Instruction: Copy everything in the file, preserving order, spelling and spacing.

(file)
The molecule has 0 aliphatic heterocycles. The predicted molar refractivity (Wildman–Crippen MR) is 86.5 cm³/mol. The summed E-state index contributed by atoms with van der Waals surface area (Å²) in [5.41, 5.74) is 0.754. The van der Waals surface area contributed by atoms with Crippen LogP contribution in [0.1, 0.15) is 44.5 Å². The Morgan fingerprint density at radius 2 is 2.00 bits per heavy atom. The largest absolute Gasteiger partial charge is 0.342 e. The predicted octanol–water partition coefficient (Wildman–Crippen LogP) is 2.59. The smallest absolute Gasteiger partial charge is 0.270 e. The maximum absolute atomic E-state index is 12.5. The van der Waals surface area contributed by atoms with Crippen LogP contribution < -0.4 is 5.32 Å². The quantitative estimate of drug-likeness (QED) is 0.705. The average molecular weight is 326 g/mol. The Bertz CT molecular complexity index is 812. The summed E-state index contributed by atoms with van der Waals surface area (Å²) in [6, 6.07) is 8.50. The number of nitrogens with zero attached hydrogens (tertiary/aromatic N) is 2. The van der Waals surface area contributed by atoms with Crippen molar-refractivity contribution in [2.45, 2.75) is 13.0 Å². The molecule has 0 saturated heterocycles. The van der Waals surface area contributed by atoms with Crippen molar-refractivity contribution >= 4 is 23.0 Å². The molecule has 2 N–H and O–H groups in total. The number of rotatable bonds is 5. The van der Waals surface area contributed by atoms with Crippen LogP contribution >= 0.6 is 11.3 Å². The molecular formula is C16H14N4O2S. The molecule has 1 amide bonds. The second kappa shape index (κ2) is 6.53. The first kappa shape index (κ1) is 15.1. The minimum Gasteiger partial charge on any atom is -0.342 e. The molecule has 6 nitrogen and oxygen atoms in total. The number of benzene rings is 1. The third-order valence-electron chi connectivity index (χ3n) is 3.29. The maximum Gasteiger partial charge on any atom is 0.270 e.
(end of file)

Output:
The molecule has 0 aliphatic heterocycles. The predicted molar refractivity (Wildman–Crippen MR) is 86.5 cm³/mol. The summed E-state index contributed by atoms with van der Waals surface area (Å²) in [5.41, 5.74) is 0.754. The van der Waals surface area contributed by atoms with Crippen LogP contribution in [0.1, 0.15) is 44.5 Å². The Morgan fingerprint density at radius 2 is 2.00 bits per heavy atom. The largest absolute Gasteiger partial charge is 0.342 e. The predicted octanol–water partition coefficient (Wildman–Crippen LogP) is 2.59. The smallest absolute Gasteiger partial charge is 0.270 e. The maximum absolute atomic E-state index is 12.5. The van der Waals surface area contributed by atoms with Crippen LogP contribution < -0.4 is 5.32 Å². The quantitative estimate of drug-likeness (QED) is 0.705. The average molecular weight is 326 g/mol. The Bertz CT molecular complexity index is 812. The summed E-state index contributed by atoms with van der Waals surface area (Å²) in [6, 6.07) is 8.50. The number of nitrogens with zero attached hydrogens (tertiary/aromatic N) is 2. The van der Waals surface area contributed by atoms with Crippen molar-refractivity contribution in [2.45, 2.75) is 13.0 Å². The molecule has 0 saturated heterocycles. The van der Waals surface area contributed by atoms with Crippen molar-refractivity contribution >= 4 is 23.0 Å². The molecule has 2 N–H and O–H groups in total. The number of rotatable bonds is 5. The van der Waals surface area contributed by atoms with Crippen LogP contribution >= 0.6 is 11.3 Å². The molecular formula is C16H14N4O2S. The molecule has 1 amide bonds. The second kappa shape index (κ2) is 6.53. The first kappa shape index (κ1) is 15.1. The minimum Gasteiger partial charge on any atom is -0.342 e. The molecule has 6 nitrogen and oxygen atoms in total. The number of benzene rings is 1. The third-order valence-electron chi connectivity index (χ3n) is 3.29. The maximum Gasteiger partial charge on any atom is 0.270 e.